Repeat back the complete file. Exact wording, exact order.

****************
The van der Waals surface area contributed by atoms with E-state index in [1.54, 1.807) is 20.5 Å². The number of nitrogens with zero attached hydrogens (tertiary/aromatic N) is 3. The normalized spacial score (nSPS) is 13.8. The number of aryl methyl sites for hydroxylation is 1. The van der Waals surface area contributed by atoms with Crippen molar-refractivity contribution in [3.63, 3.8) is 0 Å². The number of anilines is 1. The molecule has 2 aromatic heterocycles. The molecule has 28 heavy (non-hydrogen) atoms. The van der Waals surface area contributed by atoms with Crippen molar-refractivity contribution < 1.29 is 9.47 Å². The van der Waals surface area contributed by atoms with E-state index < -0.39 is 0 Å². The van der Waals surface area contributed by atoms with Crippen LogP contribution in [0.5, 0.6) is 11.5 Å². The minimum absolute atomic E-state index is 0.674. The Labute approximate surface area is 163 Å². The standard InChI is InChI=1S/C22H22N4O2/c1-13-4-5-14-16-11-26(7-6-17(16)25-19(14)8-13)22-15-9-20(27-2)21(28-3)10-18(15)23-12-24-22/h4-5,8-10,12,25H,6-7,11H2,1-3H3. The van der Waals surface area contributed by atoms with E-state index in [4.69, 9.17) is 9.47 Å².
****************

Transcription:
The van der Waals surface area contributed by atoms with E-state index in [1.54, 1.807) is 20.5 Å². The number of nitrogens with zero attached hydrogens (tertiary/aromatic N) is 3. The normalized spacial score (nSPS) is 13.8. The number of aryl methyl sites for hydroxylation is 1. The van der Waals surface area contributed by atoms with Crippen molar-refractivity contribution in [3.63, 3.8) is 0 Å². The number of anilines is 1. The molecule has 2 aromatic heterocycles. The molecule has 28 heavy (non-hydrogen) atoms. The van der Waals surface area contributed by atoms with Crippen molar-refractivity contribution < 1.29 is 9.47 Å². The van der Waals surface area contributed by atoms with E-state index < -0.39 is 0 Å². The van der Waals surface area contributed by atoms with Crippen LogP contribution in [0.5, 0.6) is 11.5 Å². The minimum absolute atomic E-state index is 0.674. The Labute approximate surface area is 163 Å². The standard InChI is InChI=1S/C22H22N4O2/c1-13-4-5-14-16-11-26(7-6-17(16)25-19(14)8-13)22-15-9-20(27-2)21(28-3)10-18(15)23-12-24-22/h4-5,8-10,12,25H,6-7,11H2,1-3H3. The van der Waals surface area contributed by atoms with E-state index in [4.69, 9.17) is 9.47 Å².